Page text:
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OOo isnt extremely fast and use little ram on older systems. hence the reason it 'doesnt fit' beos. it just wouldnt feel like a beos app. firefox sure doesnt...

oh, and theres no way i would call openoffice "speedy".

Reply Score: 0

RE[2]: right
by Anonymous on Thu 17th Nov 2005 06:57 UTC in reply to "RE: right"
Anonymous Member since:
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OOo isnt extremely fast and use little ram on older systems. hence the reason it 'doesnt fit' beos. it just wouldnt feel like a beos app. firefox sure doesnt...

oh, and theres no way i would call openoffice "speedy".


The parent poster was being sarcastic just in case you didnīt noticed it. :-)

Reply Score: 0

GoBe
by rbenchley on Thu 17th Nov 2005 00:57 UTC
rbenchley
Member since:
2005-11-03

GoBe was pretty nifty back in the day, but it hasn't been updated in a long time. Also, it's good that Open Office is being ported, so Zeta/Haiku users will be able to share files with users on different OSs. Open Office is available on just about every OS out there, plus it has fairly decent compatibility with MS Office. This is very important, since so many businesses have standardized on MS Office. The last time I applied for a job, they insisted on resumes bing submitted in .doc format, after my original submission was in .PDF format. I though this strange considering every single computer, regardless of OS has some sort of PDF reader, but they wanted .doc regardless. Hopefully in the future, people will accept Open Document as the new standard for office files, and Be can have a neat little app with support for Open Document that adheres to the spirit of the OS, rather than the big unwieldy mess that is Open Office. Open Office isn't the elegant solution, but it's extremely practical in the short term and makes Be/Zeta/Haiku a better contender for increased adoption.

Edited 2005-11-17 01:00

Reply Score: 1

Fantastic
by Emerson on Thu 17th Nov 2005 03:11 UTC
Emerson
Member since:
2005-09-19

I was scrolling down, saw the article about browsers and OpenDoc, and my first thought was that such a pie in the sky dream would mean I could read my documents in BeOS/Zeta. Then I scroll down and see I actually will be able to. I'm still not quite to the point of being willing to switch back, but damn if it's not getting really close to that point. Next on my wishlist is a classpath port.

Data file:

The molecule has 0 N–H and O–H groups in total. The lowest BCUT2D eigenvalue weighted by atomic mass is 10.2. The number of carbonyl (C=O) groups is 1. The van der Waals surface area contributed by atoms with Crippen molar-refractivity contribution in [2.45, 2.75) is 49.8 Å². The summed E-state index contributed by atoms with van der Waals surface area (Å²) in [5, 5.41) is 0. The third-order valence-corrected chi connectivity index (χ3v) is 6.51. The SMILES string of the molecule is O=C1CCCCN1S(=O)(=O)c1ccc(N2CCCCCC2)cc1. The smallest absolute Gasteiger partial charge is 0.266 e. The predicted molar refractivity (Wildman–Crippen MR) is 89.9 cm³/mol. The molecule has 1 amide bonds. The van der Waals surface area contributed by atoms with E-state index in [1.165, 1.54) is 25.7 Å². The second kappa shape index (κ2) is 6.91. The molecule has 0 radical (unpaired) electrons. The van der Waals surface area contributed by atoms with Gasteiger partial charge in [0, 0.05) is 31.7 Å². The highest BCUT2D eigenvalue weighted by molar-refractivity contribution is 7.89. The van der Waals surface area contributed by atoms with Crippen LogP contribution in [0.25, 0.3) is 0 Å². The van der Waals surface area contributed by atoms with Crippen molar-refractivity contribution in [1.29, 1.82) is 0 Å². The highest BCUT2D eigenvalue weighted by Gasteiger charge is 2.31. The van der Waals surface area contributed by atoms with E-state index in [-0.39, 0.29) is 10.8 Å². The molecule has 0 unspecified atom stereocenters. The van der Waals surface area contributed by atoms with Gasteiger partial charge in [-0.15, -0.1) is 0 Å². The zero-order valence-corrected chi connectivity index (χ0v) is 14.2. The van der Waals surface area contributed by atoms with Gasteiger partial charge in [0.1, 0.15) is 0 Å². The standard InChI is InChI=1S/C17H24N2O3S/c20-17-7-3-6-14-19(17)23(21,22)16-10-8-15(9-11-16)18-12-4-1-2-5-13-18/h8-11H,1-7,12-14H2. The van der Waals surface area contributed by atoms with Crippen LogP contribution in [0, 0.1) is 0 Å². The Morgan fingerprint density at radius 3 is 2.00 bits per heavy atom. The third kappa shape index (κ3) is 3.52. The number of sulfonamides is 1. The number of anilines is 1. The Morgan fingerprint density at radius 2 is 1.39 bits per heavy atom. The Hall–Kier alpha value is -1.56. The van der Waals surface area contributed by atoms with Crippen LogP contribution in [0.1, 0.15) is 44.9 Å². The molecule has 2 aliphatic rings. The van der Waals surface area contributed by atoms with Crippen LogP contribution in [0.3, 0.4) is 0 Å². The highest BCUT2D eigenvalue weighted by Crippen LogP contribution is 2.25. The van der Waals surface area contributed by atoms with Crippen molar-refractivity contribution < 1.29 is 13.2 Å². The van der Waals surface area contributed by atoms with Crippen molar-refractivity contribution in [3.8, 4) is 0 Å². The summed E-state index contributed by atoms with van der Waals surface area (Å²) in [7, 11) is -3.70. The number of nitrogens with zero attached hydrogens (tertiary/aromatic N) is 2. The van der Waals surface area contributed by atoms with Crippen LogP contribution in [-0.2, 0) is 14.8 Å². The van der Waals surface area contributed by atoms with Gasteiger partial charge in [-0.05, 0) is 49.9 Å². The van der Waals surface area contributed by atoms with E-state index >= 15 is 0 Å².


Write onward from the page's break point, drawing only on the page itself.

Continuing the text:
Reply Score: 1

White Knight Or Poison Pill?
by Anonymous on Thu 17th Nov 2005 03:21 UTC
Anonymous
Member since:
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Open Office is slow, fat, and looks like shit. Hardly a poster child for BeOS decendents. When it's ported, I'd suggest they hold back, take a holiday, then take some time to polish what they've got. Why? First and foremost, Yellow Tab shouldn't confuse being warm and fluffy towards Open Office with their own need to make Zeta fly. If they embrace Open Office with closed eyes and a drippy smile, they're just going to drag themselves down to its level. Better to force Open Office to smarten up rather than yourself dumb down.

Reply Score: 0

RE: White Knight Or Poison Pill?
by Emerson on Thu 17th Nov 2005 04:25 UTC in reply to "White Knight Or Poison Pill?"
Emerson Member since:
2005-09-19

"Open Office is slow, fat, and looks like shit."

And yet it's still better than what they've got now for a modern office. That comes out worse in all three catagories because there's nothing there at all to move at any speed. This is one of the reasons I'm glad there's both an open source and commercial path for BeOS. Yellowtab's more concerned with pleasing as large a percentage of the customer base as possible, idiology be damned.

Reply Score: 1

dylansmrjones Member since:
2005-10-02

This is one of the reasons I'm glad there's both an open source and commercial path for BeOS.

You mean: An open source and a proprietary path for BeOS.

OpenOffice.org IS commercial - what it isn't is proprietary ;)

Do not mix the terms "proprietary" with "open source".

But no doubt there is a room for open source as well as proprietary software on BeOS, ZETA and Haiku. No doubt at all.

Reply Score: 1

OO Dependencies...
by Anonymous on Thu 17th Nov 2005 06:06 UTC
Anonymous
Member since:
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As old as the OO source code is, I'd love to see a full analysis of the dependency structure, complete with metrics above and beyond the graph. I have a strong suspicion that like many applications that have code that old with that many different developers through the years, that it has lots of cycles both large and small.

Those cycles in the dependency graph increase the cost of porting/building something at a non-linear rate as it takes more RAM, hard drive space and time to build something. Such dependency graphs naturally lead to monolithic codebases, because when you try to use one thing, you take a lot of the system with it when you want to use it somewhere else.